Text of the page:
“It’s unlikely that everything will crash, but what you will see is a shift in the populations,” he said.
The researchers observed a species of caddis fly that did very well under enriched conditions as other species suffered, Benstead said.
“That is a nice example of how the effects of nutrient enrichment really can be quite unpredictable,” he said.
The larval stage of the fly protects itself by building a case of small stones and sticks, making it difficult for predators to eat.
“The predators began to suffer because the caddis fly became so dominant,” Benstead said, noting that other species declined.
The researchers conducted their experiments at the Coweeta Hydrological Laboratory, a USDA Forest Service and NSF Long Term Ecological Research site in North Carolina.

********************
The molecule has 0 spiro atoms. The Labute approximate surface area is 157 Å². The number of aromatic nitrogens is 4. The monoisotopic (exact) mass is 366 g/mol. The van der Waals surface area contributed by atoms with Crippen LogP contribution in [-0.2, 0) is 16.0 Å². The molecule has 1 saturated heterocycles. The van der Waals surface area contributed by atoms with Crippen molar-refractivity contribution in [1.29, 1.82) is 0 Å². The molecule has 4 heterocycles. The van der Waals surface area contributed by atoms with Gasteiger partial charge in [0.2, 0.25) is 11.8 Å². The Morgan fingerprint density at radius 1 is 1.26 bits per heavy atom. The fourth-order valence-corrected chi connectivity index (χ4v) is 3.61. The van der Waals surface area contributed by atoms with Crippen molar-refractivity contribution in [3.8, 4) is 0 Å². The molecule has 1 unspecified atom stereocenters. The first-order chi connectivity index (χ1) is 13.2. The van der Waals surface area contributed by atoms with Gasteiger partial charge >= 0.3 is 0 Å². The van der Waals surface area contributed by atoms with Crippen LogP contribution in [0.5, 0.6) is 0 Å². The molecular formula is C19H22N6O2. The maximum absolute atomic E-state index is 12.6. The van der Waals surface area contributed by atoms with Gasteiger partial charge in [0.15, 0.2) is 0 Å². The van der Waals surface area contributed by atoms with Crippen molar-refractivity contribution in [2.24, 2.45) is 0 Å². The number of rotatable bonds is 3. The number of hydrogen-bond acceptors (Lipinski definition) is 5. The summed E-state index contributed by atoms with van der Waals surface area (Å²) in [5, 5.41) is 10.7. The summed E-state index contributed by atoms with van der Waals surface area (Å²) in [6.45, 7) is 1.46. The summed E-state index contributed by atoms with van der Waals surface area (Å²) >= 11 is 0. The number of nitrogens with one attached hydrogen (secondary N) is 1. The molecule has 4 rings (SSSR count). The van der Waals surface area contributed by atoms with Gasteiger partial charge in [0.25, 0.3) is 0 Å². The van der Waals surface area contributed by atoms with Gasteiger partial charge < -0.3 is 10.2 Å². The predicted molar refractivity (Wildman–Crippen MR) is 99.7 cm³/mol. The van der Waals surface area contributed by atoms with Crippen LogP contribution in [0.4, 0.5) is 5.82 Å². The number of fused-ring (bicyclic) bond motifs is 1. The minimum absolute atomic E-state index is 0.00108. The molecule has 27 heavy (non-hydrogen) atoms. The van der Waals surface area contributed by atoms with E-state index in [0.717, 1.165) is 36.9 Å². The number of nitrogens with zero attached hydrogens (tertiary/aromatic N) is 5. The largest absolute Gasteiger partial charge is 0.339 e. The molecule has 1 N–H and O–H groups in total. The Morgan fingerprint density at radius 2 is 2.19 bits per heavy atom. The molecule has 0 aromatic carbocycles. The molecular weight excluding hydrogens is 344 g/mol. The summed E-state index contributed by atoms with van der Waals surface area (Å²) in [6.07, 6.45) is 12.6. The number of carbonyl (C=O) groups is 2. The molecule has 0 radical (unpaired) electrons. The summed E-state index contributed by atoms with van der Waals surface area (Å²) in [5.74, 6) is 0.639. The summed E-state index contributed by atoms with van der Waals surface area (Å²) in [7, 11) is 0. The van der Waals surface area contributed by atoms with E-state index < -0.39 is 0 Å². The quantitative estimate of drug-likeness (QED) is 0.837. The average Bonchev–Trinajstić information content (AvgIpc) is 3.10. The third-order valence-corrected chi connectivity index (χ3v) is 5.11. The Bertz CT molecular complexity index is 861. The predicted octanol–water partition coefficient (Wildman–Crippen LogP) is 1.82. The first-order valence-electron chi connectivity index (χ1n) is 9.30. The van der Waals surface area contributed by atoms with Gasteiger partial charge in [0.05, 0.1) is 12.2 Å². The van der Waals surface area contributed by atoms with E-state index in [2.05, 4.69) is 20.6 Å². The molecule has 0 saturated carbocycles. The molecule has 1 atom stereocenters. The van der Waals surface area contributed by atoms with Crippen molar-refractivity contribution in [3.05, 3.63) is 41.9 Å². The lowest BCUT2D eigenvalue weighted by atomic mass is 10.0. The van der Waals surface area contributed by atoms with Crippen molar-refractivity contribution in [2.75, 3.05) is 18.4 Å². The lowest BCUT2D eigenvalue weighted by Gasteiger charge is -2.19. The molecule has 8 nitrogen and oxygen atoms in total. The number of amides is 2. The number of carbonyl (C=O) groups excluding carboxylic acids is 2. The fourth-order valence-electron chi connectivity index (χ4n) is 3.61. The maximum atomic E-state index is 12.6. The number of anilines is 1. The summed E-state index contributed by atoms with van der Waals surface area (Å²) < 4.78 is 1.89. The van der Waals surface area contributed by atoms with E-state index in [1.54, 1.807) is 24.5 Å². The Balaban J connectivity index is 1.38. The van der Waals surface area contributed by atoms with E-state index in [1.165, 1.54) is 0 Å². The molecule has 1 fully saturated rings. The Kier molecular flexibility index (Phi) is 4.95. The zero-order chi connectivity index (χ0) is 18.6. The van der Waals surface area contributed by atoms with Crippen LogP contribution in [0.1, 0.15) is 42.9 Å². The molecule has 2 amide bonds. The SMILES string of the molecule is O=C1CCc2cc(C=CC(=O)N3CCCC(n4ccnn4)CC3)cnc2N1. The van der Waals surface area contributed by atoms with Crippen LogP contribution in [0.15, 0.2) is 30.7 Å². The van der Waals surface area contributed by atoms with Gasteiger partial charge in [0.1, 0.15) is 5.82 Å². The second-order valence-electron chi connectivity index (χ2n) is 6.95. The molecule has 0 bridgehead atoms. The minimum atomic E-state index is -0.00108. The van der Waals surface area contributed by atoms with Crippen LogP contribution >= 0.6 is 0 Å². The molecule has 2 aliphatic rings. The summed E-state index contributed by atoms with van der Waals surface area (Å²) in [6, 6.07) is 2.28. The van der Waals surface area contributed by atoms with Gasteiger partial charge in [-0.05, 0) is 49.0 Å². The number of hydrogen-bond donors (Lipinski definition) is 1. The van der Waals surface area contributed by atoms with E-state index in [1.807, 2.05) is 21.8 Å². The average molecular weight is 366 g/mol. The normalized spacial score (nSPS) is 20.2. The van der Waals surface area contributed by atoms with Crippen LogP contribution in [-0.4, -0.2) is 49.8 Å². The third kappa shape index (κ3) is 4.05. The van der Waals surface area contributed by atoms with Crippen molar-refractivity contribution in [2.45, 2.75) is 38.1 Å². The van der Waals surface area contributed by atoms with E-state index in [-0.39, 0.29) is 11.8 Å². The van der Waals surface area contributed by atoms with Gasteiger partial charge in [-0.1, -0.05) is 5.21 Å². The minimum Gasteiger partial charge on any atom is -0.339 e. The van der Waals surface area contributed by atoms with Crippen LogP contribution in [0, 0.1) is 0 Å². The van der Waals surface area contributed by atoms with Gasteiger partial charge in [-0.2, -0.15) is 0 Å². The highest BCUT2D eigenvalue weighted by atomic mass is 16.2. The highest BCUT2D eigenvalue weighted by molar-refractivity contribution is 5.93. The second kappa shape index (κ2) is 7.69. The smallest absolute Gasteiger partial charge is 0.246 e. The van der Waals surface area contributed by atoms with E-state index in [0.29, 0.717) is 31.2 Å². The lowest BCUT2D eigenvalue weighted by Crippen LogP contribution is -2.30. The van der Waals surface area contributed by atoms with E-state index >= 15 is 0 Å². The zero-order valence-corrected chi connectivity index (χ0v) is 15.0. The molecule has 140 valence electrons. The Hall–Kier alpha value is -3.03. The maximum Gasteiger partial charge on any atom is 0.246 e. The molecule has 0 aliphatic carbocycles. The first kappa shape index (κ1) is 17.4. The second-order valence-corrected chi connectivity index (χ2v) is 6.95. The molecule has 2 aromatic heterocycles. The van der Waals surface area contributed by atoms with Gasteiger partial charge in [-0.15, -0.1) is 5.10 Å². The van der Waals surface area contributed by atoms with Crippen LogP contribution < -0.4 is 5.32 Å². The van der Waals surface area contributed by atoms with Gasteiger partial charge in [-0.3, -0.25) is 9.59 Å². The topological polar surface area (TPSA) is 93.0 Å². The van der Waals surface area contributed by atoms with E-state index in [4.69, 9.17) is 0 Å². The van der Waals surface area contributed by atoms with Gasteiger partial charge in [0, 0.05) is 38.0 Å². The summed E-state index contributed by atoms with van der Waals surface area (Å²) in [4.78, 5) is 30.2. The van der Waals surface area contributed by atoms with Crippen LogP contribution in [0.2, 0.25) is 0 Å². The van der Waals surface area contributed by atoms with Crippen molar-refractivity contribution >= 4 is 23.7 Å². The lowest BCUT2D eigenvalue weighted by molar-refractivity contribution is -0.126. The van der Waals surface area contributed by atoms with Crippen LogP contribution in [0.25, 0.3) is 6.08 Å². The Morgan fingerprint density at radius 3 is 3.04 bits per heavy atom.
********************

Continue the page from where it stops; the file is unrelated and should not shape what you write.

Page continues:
The team chose the streams in North Carolina, among other reasons, because they were naturally low in nutrients because of low human impact.
In addition to the 2005 study, the researchers observed five streams from 2010 to 2013 to record the effects of varying the ratios of phosphorus and nitrogen meant to simulate the effects of different land uses.
“We wanted to mimic really what is quite common around the world right now,” Benstead said.
Through its experiments, the team collected the equivalent of roughly 27 years of data on the stream, Benstead said.
“The acceleration of this processing of organic matter we documented by adding nutrients is occurring now all over the world because of human pollution,” Benstead said.
Benstead said the experiments in North Carolina are complete and that the researchers are working on other papers based on their findings.
Benstead and Rosemond’s co-authors are research coordinator Phillip M. Bumpers, graduate student David W.P. Manning and professors emeritus J. Bruce Wallace at UGA’s Odum School of Ecology, UA professor emeritus Keller Suberkropp, associate professor Vladislav Gulis of Coastal Carolina University and assistant professor John S. Kominoski of Florida International University.